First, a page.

It can be shocking to hear that your two year old has bitten another child – or to feel her teeth sinking into you. But the behaviour isn’t at all unusual. Most children have bitten someone at least once, as well as been on the receiving end of an unfriendly chomp. Sometimes small children bite when they can’t cope with a situation – when they’re overcome by fear, anger or frustration. They may bite because someone bit them. Or they may bite simply because they’re still teething (in which case you should give them something suitable to bite down on, such as a soother).
A major change, such as a new baby in the family or a new home, can also cause emotional upset that results in aggressive behaviour. And sometimes two year olds bite simply to gauge the effect it will have, because they’re excited or over-stimulated, or as a misplaced expression of love.
Still, knowing that biting is common doesn’t make it any easier when your two year old has bitten another child, or when your child has been bitten. Not only may you be upset to find out that she’s been biting, but other parents may be up in arms about the incident, and your child may no longer be welcome at nursery school or playgroup.
The most important thing to keep in mind is that children don’t want to attack others – they’d much rather play, explore and enjoy their friends. Understanding what’s behind biting is the first step to getting your child to stop.
What to do when your two year old bites another child
- Make sure both children are safe
First, separate the children and make sure they’re out of biting distance of each other.
- Stay calm, and don’t blame or punish
Though you may be tempted to impress upon your child the seriousness of her actions, harsh punishment can actually make young children more likely to lash out. Let her know the consequences of her actions: “Look, William’s crying because he’s hurt”.
- Help the victim
The child who’s been bitten needs your help. First you’ll need to check the damage, and maybe provide some medical attention along with plenty of warmth and caring.
- Talk about what happened
Once you’ve both calmed down, pick a quiet moment to ask your child, “What do you do when you want to play with Sophie’s doll?”, for example. Suggest an acceptable way to get what she wants, like asking an adult for help. Many two year olds bite once, get help with it, and never do it again.
How to prevent further biting
- Think about when and why your child bites
Is it at nursery school, when another child snatches away something she wants to play with? When other children are crowding her? Does she try to bite you when you’ve been feeding the new baby? Your child’s nursery school teacher may also have clues about what sets her off. After a while you’ll probably be able to predict when your child’s likely to lash out, and be ready to intervene.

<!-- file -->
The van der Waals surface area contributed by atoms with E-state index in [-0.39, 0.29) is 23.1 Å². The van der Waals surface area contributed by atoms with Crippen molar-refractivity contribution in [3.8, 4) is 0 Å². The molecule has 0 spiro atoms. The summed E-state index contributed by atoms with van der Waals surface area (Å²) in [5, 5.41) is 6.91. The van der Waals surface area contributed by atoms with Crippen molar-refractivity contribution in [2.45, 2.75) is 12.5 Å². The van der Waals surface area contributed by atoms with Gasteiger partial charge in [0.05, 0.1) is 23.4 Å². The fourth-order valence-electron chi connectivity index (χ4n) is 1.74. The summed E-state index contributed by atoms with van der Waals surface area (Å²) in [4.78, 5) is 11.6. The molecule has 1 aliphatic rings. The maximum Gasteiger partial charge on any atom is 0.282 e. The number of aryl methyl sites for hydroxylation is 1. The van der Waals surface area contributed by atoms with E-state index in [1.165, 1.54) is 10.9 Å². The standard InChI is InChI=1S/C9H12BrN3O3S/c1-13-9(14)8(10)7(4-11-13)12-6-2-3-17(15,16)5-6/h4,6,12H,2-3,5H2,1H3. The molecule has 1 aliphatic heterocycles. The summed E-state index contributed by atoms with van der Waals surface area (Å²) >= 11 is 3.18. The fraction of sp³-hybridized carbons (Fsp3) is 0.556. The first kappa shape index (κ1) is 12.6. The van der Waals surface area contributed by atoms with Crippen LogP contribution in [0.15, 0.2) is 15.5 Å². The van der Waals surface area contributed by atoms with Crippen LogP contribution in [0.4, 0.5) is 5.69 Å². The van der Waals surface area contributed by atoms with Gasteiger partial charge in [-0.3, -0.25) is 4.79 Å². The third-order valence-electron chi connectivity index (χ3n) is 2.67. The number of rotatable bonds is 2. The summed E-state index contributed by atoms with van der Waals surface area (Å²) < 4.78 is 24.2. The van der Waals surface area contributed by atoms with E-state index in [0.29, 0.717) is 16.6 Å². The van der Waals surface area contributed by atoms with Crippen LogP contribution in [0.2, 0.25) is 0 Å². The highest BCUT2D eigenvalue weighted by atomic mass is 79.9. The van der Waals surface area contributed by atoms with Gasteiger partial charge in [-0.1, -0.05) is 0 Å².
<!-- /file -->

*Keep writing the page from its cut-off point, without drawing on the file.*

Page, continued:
- Watch your child closely
Warning signs such as crying, yelling, foot-stamping, and lunging often precede biting. If she’s been biting, watch her closely and step in before she does it again.
- Stop her before she bites again
If signs are pointing to a new round of biting, get physically close to your child and quickly and calmly stop her from sinking her teeth into her target. You might say something like, “I can’t let you hurt Lewis,” or “No, I don’t think I want those teeth any closer,” while you gently but firmly hold her forehead a few inches from your shoulder.
- Never bite your child back
Some parents think this drives home the point that biting is painful. But what it really does is show your child the wrong way to deal with aggression – that is, by becoming aggressive in return. Even a gentle bite from you can contribute to your child’s biting – so never bite your child, even in fun.
- Demystify biting
Talk about biting – but don’t preach – or play a simple game. Ask your child to tell you some foods she likes to bite. Or name everyday objects (a cake, a table, a dog, a banana) and ask her whether they’re OK to bite. You can get progressively sillier (a car, the vacuum cleaner, Daddy’s shoes) and both of you can laugh about it.
- Encourage your child to come to you when she’s upset
You may not always be able to be with her during her hardest times – when she’s at nursery school for example – but she needs to learn that she can ask you or another adult for help. Suggest that she come to you when she’s unhappy about something, and then give her your full attention when she does.
- Talk to your child’s teacher or childcare provider
First, try to find out more about the environment you’re leaving your child in. Does the teacher make an effort to intervene in aggressive behaviour, whether it’s biting, punching or constant teasing? You want to make sure you’re not leaving your child in the middle of a free-for-all where children must fend for themselves. If you’re satisfied that the teacher has the situation under control, ask how she deals with biting – veteran teachers and childcare providers often have a bag of inventive tricks for dealing with common behaviour problems that are worth trying out at home, too. This is also a chance to find out whether their responses to biting incidents are doing more harm than good.